Posts Tagged ‘start’


Glow Plug Warning Light


With my diesel, the glow plug warning light has been going on for a few months now, but the engine would still start.  Now the engine is having a really hard time starting.  Is it possible all of my glowplugs failed?

-Mel D., FL


While it’s unlikely that all of your glowplugs failed, it sounds like one or more of them have.  I would guess that the glow plug warning light started coming on after one glow plug failed, and that others have gone out since then, making it harder to start your engine.

To test, you’ll have to remove each glow plug and test it to see if it lights.  To do this, you can remove the plug, and jump it with battery cables.  Touch the ground cable to the base of the plug, and the red cable to the tip of the glow plug.  You’ll be able to tell if it’s working.

Changing the offending glow plugs should solve your problem.

- Ken the Car Guy


Why Won’t My Car Do Anything?


My car literally won’t do anything.  No lights come on, and the car won’t even try to start.  Is it just totally dead?  What can I do?

-Shannon G., DE


This problem might not be as bad as you think.  From what you’ve described, it seems like your battery is either dead or disconnected.  If this was a sudden problem, your battery was most likely disconnected somehow.

I would open up the hood and check all of the battery terminal connections.  If they look alright, use a multimeter to test the voltage across the terminals.  You should get somewhere around 12 Volts.  If the voltage looks good, then I would suspect poor wiring somewhere in the system.  Try to follow the wires back and look for anything suspicious.  If the voltage is bad, you’ve probably just drained your battery.  A new one should solve the problem.

- Ken the Car Guy


Why Won’t My Car Start?


Occasionally my car just won’t start.  Nothing will happen when I turn the key.  Sometimes it starts up like a charm though.  If I hook up jumper cables to my wife’s car, it starts up every time, so I tried a new battery, but it still won’t work properly.  What should I try next?

-Jeff M., TN


There are a couple of things I would try.  My first guess is that you’ve got a bad connection going on between the battery and the starter.  Try hooking up a multimeter and checking the voltage, and be sure to wiggle the cables around to see if something is off.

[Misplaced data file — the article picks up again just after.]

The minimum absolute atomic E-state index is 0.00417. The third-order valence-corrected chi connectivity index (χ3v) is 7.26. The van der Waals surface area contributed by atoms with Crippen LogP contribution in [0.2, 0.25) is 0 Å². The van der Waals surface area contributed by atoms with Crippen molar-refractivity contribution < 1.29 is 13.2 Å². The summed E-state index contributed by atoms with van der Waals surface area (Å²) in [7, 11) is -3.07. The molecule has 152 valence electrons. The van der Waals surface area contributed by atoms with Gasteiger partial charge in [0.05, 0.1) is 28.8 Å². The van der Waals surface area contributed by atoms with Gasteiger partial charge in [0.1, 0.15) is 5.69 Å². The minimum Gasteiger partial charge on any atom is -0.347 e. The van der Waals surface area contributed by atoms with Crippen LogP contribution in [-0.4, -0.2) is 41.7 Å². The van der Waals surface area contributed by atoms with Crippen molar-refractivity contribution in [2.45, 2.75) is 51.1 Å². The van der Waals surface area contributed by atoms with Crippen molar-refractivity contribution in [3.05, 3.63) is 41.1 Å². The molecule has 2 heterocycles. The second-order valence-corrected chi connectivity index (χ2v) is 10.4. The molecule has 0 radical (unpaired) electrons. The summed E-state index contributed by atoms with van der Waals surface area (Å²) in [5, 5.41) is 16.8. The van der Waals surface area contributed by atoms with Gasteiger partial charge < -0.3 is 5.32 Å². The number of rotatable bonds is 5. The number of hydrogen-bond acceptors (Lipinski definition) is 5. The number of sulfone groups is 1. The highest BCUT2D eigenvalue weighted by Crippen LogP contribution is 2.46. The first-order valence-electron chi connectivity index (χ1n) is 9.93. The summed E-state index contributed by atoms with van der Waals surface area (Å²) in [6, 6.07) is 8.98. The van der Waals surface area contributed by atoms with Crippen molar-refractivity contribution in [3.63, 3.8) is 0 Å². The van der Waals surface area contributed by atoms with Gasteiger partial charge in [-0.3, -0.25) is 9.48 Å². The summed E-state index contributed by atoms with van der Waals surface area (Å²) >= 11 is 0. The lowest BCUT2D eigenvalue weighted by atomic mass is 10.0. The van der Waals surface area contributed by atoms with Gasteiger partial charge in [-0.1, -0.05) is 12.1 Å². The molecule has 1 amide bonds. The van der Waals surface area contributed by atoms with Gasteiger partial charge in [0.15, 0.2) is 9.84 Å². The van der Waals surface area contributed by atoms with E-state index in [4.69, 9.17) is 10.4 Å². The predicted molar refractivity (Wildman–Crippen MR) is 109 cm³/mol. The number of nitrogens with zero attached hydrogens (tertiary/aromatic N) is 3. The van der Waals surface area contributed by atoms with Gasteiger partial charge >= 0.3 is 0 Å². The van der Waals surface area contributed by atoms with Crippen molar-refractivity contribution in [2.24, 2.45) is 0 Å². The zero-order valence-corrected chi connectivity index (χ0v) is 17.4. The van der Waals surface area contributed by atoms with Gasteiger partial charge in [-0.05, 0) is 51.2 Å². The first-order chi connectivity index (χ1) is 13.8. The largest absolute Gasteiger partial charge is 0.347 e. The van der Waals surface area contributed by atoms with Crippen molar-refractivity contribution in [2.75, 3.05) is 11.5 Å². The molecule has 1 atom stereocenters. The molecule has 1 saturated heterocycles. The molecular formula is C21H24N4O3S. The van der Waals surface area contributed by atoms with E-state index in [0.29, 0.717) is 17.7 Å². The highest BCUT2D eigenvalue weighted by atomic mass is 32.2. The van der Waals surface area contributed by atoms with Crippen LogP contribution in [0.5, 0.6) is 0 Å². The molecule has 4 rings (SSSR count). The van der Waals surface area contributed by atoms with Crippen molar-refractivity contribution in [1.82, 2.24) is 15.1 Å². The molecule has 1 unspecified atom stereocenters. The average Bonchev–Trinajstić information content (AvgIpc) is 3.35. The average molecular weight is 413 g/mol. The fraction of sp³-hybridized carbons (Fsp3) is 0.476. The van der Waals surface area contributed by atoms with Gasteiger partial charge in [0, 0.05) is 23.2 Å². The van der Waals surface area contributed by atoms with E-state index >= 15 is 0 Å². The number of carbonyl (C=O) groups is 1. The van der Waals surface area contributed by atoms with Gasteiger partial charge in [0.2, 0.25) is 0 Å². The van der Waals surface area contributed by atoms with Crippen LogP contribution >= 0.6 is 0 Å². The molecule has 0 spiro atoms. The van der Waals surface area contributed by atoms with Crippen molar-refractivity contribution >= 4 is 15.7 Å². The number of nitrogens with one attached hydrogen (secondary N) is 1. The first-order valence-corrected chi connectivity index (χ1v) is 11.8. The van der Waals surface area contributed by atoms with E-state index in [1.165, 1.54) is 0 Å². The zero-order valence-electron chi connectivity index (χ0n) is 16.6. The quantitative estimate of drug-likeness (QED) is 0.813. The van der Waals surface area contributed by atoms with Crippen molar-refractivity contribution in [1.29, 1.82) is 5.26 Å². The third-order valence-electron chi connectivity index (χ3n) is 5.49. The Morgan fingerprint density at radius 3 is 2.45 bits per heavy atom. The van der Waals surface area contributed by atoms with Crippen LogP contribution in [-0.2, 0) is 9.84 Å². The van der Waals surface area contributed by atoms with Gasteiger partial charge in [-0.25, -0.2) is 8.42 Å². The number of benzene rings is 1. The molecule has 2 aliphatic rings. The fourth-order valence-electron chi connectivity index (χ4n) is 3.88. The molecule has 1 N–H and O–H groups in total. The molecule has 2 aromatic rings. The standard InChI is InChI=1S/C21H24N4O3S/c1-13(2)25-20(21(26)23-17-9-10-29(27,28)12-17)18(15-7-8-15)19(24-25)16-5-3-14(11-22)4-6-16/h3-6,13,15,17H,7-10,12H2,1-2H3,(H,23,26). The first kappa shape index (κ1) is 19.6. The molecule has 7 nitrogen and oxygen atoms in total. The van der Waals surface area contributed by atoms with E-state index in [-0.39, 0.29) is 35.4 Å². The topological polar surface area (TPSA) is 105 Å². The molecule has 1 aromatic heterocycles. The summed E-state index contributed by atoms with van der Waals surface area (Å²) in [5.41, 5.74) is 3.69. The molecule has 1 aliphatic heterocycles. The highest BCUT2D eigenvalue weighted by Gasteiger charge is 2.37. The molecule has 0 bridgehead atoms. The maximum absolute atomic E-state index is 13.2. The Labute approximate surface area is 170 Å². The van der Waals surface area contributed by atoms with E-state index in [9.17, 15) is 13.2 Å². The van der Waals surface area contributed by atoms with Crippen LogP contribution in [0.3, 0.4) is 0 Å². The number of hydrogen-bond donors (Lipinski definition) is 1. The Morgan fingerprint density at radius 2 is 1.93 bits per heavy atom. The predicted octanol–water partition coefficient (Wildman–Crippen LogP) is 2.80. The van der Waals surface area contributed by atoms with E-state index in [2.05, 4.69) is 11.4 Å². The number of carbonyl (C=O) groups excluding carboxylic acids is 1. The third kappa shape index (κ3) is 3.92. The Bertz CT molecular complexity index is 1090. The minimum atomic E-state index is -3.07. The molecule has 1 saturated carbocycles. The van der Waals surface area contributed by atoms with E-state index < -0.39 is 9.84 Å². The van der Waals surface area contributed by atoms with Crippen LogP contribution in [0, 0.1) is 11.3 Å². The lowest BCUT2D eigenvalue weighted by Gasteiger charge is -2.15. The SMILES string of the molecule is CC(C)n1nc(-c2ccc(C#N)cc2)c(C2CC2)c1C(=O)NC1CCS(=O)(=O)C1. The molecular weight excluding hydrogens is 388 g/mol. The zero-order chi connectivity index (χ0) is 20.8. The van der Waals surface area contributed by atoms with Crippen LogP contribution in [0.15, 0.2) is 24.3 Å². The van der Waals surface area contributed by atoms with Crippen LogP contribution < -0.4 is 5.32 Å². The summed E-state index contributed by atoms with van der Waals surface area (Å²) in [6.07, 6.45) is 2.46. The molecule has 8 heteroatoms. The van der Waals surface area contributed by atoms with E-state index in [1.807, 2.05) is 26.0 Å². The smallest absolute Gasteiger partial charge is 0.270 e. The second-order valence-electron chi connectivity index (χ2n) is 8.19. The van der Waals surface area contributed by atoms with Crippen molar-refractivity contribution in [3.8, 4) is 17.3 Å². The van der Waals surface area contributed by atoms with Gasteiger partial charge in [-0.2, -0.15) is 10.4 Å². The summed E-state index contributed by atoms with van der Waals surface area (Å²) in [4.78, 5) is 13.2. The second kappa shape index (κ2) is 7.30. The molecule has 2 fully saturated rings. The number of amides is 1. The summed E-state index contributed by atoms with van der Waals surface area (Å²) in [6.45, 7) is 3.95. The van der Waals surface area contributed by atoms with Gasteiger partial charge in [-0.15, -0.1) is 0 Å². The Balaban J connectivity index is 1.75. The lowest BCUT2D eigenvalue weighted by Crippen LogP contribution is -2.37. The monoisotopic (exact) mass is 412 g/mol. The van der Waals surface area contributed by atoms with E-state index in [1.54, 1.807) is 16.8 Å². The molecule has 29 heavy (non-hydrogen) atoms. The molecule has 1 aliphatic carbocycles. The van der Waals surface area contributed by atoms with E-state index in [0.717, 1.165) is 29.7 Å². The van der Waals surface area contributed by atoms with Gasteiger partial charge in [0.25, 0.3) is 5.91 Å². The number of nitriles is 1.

If everything checks out fine there, I would suspect a bad solenoid on your starter.  When they start going bad, solenoids will slowly degrade, working only occasionally.

- Ken the Car Guy


What Should I Do Before Starting An Unused Car?


I just bought a car that has been garaged for several years and want to make sure I don’t damage anything when I try to start it for the first time.  What should I do to improve the chances of a clean start?

- Derek C., FL


Your first step should be to replace all the fluids in the car.  Over time, condensation in the gas tank can lead to water buildup which can damage the engine.  After draining and replacing the gas, you should give it a good oil change and top off the radiator.

Another good thing to do is to spray some oil to the cylinders.  Simply remove the spark plugs and shoot a burst of penetrating oil inside.

Before actually trying to start the car, use a socket wrench to turn over the crank shaft by hand a few times.  This should distribute the oil in the cylinders and also tell you if the engine has seized.

With all these steps complete, you can try to start the engine normally.  If it does fire up, keep your eyes on the gauges for a few minutes to make sure everything is running smoothly.

And don’t forget to cross your fingers!

- Ken the Car Guy


Screeching Noise At Startup


Every time I start my car after it has sat for a while, it makes an annoying screeching sound for a minute or more before dying down.  I’ve heard this may be caused by a belt, but I’ve looked under the hood and everything seems to be fine.  What else could be causing this?

- Barney O., CA

Barney, your first guess was right, it’s almost certainly a belt issue.  This annoyance is very common in older cars, and is usually caused by ageing rubber.  As the belt gets older it hardens, which leads to slipping until the rubber warms up and starts gripping the pulley.

Luckily, this is a cheap and easy fix.  Belts only cost a few dollars and are relatively easy to replace yourself.  If you’re not mechanically inclined, an auto shop can put a new belt on for a minimal fee.

Hope this quiets things down for you!

- Ken the Car Guy